4. Thank you nj and what a wonderful early morning ploy to lead this old man down a path with big signs saying NSFW ahead and to know the players were you two and a gaggle of Korean Spa workers. Having only just recently closed done the local Korean Spas due to our pilgrimesque mentality, I just sauntered down the path, my mind churning like the old dishwasher in the other room.
    Your journey brought so many memories to early morning mental playback: Evil F. Bunny’s visit to the spa in Budapest where she wandered lost and naked among the peoples of the world, soaked in ancient muds, dipped in numerous waters with various compounds and experienced similar anger from probably the grandmother of your Korean Masseuse. When it was all done, she went to leave, feeling like she had spent half a day there, when she went to leave the cashier return 1/3 of her money as well as we can determine: she had paid $25. (equivalent), spent a few hours and left early. I am pretty sure she was blown away. Kittrick and I explored the cast iron framed market stalls and were equally blown away by every booth. Enough so to grab Mom and return.
    I will never have the experience of a spa as I never let anyone touch me, except maybe a knee or elbow.
    Regardless of where I can be touched, I enjoyed every word of Seoul, (I also remembered that in college I was offered good money to “marry” a Korean woman, so she could travel to the States…alas another opportunity passed. She seemed dramatically sweet) while I drank my drip coffee and for a moment, I was whisked away from the fears of what the future holds, my incessant planning of our next musical camping adventure and the generation of multiple lists. Seoul is probably a place I would never venture as I am a Europhile and had many many adventures in Europe since 1973 until 2 years ago. Your words brought it from a hazy fog to the light of an adventuress day. Thanks for sharing.

    • Haha! No problem, I’m glad you enjoyed it. I put the NSFW tags on because I don’t wanna get in trouble from the A-Z people for having nakedness (in words) in my post. They’re usually tamer, but that experience was too strange for me to stay silent about. More TMI than NSFW, but whatever. Got you to click. XP

      • Oh and although Incheon may have a ice skating ring, Schiphol Airport has a nice “House of Pleasures” and accompanying shopping area, just in case you left home without a specific toy!

  5. Thanks for the Seoul review!

    I am learning Korean now and developing a hate-on for the two systems used to Romanize Korean. My conclusion thus far is that it it should just be learned. I know this sounds insane for a tourist, but the other option is to have suped scary looking compilations of letters that do not make real Korean sounds.

    That sounds like your guide also faild you by not having a Monty Python style warning: ala, Warning contains real frogs!

    • Yeah, it was really frustrating because when we tried to ask locals where to find things, the couldn’t read the romanization either, so no one had a clue where we were trying to go. I mean, street signs in Seoul are romanized, but not the actual business we were trying to find. :/

  6. Sounds like the two of you left a little bit of your soul in Seoul, not to mention a good chunk of skin. There were so many beautiful portions of your trip – and now I’m incredibly eager to see the fantastic sights you described, and of course, your wicked sense of humor made the horrific bits truly laughable. I’m sorry for laughing, but it’s all your fault. (The writing bit – not the humiliating and scarring spa experience.) I can only imagine the wealth of material that awaits you for your stories.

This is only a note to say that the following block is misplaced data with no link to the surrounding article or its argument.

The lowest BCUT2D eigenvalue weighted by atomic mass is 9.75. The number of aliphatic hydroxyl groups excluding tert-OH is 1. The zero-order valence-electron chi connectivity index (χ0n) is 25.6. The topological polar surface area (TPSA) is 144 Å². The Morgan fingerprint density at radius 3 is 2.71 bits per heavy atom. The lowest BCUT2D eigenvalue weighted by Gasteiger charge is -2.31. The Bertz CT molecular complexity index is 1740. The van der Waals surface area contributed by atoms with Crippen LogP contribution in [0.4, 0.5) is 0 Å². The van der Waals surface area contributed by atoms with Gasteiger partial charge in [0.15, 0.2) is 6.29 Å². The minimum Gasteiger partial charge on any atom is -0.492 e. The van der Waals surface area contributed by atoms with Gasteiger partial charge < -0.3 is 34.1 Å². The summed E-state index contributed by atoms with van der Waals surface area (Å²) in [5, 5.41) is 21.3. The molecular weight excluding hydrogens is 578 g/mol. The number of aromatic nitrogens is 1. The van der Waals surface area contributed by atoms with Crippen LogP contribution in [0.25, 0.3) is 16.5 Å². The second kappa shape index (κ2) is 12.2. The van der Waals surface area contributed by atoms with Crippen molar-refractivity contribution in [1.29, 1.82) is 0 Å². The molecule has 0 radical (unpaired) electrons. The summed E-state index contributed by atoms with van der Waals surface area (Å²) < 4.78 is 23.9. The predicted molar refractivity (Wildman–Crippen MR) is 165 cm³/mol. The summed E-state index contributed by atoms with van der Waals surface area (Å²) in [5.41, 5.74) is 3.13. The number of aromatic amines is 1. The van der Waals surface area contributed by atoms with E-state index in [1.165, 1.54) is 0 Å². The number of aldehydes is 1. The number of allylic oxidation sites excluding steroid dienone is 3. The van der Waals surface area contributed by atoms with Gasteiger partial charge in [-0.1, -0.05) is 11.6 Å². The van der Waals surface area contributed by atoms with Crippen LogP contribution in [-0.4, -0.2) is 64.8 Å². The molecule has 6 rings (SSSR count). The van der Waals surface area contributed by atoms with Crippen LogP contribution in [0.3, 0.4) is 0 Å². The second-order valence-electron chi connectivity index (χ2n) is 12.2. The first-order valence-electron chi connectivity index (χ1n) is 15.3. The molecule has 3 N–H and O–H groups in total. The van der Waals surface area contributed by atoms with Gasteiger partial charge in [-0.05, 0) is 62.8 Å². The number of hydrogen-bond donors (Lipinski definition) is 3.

Brilliant blog. Glad you made it thru!

    • Please, feel free to laugh away. If my discomfort can make someone else smile then it’s well worth it! Besides, in the end, I made it out all right. And my skin never felt cleaner. Until the next day when all the open pores in my face took in the dust and dirt in the air. I wiped the back of my hand against my forehead and all I felt was grime! XD

  7. You did a wonderful job describing your trip to Seoul that I feel like I was there with you! The honey bread looks amazing. And the spa… I give you a lot of kudo’s for being so brave! I am looking forward to reading more!

    • It’s a very vibrant, alive city; it’s not hard to describe, especially with it fresh in my memory. The spa… I think I’ll pass on that the next time I’m in Korea. 😛

  8. You know, I think I will just skip the spa. That one. Any one. No part of that sounded like something I would want to experience.

    (I just want to add that I am completely unable to follow your blog. I’m not sure if the problem is on my end or on your end, but it won’t let me. (I’ve tried before this, too, so it’s not that it won’t let me -now-; it has never let me.))

  9. You know what, forget what I just said. NOW, it let me. This is why I hate wordpress. I have to assume it had something to do with how I got to your blog this last time when I tried as opposed to all the other times.

    • I was just going to say, “I got an email saying you had followed me…”

      It’s really hard to follow blogs across platforms. I’m having the same problem right now, so I just use Bloglovn’. I can add almost everyone to that.

  10. I enjoyed your article (granted I got to it late). My husband was born on an Air Force base in Seoul, and my mother-in-law’s family still lives there. She returns for a visit every other year.

    Many of your references made me smile, because I see them in my mother-in-law. And I recognized the food! She likes to cook a bunch of the noodles and send them home with us.

    • Glad you liked it! I complain a lot, but I really did have a fun time in Seoul (the food was heaven on a plate!) I would go back again, someday. 🙂

  11. Pingback: Eating Busan | Diary of an Aspiring Writer

Leave a Reply

Fill in your details below or click an icon to log in:

WordPress.com Logo

You are commenting using your WordPress.com account. Log Out / Change )

Twitter picture

You are commenting using your Twitter account. Log Out / Change )

Facebook photo

You are commenting using your Facebook account. Log Out / Change )

Google+ photo

You are commenting using your Google+ account. Log Out / Change )

Connecting to %s